Command Line Basics: Pipelining Output

September 5, 2009 by
Filed under: bash, command line, HowTo, linux, Ubuntu 

One of the most powerful features of the Linux command line interface, (and other shells that conform to the POSIX standard) is the ability to pipeline output from one command as the input to another. This is done using the vertical bar or pipe character [ | ].

For an example, I'll show something fairly useless. You probably know that the ls command will list the files in a directory. I've also covered the use of the echo command. The output of the command echo ls is simply ls.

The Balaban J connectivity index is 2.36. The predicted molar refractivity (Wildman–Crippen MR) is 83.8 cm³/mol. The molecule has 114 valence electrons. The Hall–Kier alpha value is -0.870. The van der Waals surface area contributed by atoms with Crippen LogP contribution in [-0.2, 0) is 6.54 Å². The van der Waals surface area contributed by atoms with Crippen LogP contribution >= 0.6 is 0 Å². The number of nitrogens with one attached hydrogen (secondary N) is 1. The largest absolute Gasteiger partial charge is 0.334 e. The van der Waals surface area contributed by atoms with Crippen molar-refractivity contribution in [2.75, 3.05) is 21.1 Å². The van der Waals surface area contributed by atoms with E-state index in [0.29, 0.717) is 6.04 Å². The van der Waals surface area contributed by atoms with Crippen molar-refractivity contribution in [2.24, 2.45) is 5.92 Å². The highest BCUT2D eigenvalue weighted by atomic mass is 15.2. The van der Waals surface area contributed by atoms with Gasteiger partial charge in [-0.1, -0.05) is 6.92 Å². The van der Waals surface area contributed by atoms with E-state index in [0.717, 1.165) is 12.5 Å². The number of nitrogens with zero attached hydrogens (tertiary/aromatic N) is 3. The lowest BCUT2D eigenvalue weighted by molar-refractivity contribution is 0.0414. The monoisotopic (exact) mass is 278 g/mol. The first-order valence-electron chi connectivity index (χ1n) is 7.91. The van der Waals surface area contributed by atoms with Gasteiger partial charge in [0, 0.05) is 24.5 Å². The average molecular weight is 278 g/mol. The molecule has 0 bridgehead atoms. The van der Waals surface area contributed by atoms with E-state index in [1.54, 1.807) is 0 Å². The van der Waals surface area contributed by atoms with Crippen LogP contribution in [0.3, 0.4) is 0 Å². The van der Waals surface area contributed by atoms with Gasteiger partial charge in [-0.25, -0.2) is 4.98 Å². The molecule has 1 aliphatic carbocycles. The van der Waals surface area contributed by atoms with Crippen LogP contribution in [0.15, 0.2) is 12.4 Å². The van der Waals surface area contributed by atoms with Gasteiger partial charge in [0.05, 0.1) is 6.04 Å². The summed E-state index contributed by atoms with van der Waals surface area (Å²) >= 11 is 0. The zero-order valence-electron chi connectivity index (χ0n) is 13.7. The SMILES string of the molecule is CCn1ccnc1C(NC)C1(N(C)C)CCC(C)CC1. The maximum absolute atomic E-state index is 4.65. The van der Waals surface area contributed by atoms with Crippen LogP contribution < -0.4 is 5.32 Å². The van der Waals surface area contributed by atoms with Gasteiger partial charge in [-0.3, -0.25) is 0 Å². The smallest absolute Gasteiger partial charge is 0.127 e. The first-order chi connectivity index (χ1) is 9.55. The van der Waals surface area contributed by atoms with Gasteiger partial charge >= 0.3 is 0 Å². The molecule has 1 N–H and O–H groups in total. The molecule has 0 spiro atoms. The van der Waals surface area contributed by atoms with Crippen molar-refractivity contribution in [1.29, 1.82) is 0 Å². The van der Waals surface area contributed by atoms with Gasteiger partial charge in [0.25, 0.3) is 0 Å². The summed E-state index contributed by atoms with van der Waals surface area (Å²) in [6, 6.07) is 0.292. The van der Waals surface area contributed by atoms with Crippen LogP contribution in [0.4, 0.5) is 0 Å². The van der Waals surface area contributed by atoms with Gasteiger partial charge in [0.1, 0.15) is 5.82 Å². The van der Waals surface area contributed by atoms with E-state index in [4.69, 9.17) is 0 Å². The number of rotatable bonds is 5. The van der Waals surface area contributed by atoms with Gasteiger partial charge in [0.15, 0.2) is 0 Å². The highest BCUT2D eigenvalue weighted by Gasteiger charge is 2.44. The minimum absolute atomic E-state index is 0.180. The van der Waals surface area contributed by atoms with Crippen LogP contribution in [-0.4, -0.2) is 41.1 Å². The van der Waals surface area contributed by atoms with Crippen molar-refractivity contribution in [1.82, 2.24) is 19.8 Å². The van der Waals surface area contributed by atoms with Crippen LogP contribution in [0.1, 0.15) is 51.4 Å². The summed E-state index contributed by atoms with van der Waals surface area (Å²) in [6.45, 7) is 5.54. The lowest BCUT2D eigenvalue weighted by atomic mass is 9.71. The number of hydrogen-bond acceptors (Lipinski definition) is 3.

echo ls

ls

So if we pipe this output into a new bash shell, we should get the normal output of the ls command.

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echo ls | bash

Like I said, this is a fairly simple and useless example, but I'll show more advanced uses of this in later posts. I've also used pipelining in some bash scripts like my script to Batch Watermark Images with ImageMagick.

Comments

3 Responses to “Command Line Basics: Pipelining Output”

  1. swantron says:

    Excellent tux tweak.

  2. [...] Command Line Basics: Pipelining Output [...]

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